The fund isn’t nearly as popular as its South African counterpart and the product is one of the more expensive single country ETFs on the market, charging investors 94 basis points a year in fees. It also doesn’t help that the returns in EGPT have been absolutely brutal so far this year as the product has slumped by nearly 40% since the start of the year and has lost about 15.3% in the past three months. However, investors need to remember that the political situation in Egypt is anything but stable, suggesting that huge losses could still impact those in the fund, but that solid gains could also be just around the corner (EGPT: Further To Fall?).
For investors looking to make a more diversified play, AFK could make for an interesting choice. The product from Van Eck seeks to give investors exposure to a host of firms from across the continent, giving access to a number of emerging markets that receive small allocations in most developing market focused funds. Top countries include South Africa (24.8%) and Egypt (17.3%) but large allocations are also given to Nigeria (20%) and Morocco (14.7%) as well. Small allocations are also given to tiny African economies such as Mali and Kenya, but these amount to roughly 5% of total assets.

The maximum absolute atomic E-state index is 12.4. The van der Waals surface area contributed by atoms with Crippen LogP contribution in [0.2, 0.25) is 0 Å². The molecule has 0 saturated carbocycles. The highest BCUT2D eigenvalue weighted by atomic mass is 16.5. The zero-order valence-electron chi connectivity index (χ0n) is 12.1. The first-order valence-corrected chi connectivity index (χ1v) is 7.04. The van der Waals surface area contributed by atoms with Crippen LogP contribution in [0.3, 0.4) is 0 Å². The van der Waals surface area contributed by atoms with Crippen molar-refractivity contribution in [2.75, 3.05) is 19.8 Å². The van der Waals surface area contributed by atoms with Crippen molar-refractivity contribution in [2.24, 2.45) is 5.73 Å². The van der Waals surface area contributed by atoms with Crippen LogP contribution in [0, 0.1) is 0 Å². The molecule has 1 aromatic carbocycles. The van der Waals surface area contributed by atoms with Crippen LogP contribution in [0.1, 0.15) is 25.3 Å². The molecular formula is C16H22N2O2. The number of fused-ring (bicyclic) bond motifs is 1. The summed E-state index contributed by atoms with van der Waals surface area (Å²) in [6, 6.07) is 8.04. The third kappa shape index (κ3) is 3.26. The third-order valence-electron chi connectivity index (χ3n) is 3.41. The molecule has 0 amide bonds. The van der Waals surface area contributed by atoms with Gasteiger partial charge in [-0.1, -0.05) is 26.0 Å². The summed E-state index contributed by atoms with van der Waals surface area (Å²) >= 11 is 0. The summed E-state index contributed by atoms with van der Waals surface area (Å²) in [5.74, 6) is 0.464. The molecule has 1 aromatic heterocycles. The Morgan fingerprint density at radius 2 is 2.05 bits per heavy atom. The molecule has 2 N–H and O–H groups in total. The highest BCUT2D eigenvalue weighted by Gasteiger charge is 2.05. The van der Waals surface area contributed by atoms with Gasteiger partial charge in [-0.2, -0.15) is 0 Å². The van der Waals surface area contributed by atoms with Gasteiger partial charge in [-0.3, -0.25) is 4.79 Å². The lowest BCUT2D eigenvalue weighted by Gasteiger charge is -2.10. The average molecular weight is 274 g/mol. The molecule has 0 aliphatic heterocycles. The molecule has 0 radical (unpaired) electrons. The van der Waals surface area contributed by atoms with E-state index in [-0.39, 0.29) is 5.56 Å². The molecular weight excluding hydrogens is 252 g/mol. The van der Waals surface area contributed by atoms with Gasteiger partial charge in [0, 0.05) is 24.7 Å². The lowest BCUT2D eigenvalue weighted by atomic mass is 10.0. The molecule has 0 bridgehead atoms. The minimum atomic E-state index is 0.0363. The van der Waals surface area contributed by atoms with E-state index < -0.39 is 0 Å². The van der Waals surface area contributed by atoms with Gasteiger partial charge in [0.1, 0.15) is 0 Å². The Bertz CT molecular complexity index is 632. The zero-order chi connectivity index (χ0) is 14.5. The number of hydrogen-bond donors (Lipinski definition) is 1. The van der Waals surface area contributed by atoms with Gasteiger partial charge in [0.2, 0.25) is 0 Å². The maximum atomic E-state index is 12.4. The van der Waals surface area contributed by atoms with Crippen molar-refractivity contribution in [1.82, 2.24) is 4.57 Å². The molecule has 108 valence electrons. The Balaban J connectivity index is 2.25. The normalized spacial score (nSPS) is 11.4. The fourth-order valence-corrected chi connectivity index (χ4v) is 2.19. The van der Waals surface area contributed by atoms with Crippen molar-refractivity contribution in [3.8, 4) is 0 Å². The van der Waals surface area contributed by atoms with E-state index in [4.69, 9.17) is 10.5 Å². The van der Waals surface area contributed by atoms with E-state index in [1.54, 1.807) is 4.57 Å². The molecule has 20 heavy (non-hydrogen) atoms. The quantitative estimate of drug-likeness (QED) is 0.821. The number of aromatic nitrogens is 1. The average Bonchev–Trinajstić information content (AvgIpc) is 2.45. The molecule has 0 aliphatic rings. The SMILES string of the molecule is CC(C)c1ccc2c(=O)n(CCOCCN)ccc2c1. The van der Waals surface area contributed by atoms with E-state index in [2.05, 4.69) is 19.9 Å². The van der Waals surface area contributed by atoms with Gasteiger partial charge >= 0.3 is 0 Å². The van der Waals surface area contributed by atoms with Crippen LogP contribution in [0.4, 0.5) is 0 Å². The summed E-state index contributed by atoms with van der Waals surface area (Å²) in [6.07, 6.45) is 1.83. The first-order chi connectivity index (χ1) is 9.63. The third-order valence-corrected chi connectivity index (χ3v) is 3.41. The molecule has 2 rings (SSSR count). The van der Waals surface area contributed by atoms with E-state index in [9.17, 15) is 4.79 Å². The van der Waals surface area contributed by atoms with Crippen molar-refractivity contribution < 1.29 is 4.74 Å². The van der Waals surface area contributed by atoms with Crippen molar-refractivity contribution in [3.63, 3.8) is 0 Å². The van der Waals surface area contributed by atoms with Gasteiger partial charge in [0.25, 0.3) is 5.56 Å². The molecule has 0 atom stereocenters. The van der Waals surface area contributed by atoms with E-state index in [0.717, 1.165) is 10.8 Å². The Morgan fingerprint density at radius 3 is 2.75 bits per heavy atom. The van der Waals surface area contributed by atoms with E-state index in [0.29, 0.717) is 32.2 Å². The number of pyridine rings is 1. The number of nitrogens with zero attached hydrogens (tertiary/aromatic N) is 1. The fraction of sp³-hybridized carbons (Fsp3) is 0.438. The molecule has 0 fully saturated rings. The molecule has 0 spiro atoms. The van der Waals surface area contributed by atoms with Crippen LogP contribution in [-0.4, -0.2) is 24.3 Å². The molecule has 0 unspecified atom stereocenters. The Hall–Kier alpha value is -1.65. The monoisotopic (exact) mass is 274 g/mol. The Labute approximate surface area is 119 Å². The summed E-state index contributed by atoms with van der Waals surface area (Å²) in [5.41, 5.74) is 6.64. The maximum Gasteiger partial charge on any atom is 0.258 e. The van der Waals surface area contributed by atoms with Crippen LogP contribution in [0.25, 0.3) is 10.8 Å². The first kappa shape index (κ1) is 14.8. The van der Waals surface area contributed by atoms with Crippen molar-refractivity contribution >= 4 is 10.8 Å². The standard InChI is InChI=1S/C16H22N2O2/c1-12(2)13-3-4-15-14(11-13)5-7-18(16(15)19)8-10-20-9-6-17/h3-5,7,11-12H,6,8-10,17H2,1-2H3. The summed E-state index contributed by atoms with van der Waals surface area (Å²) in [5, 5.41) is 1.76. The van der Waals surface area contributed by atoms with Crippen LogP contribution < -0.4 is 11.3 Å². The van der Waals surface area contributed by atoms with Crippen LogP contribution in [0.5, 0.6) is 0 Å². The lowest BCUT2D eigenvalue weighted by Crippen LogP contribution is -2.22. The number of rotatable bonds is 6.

In terms of performance, AFK has also faced some significant headwinds as the product has fallen by about 27% so far this year. From a shorter time frame, losses are also bad as the product’s inclusion of ultra-risky economies makes a big loser when markets are crumbling (but also a big winner when the risk-on trade hits the markets). In terms of fees, AFK is kind of expensive at 0.78% but this is more than offset by a yield of nearly 1.3%. Furthermore, AFK has a monopoly on the space and is truly the only option that investors have when seeking broad African exposure in their portfolios.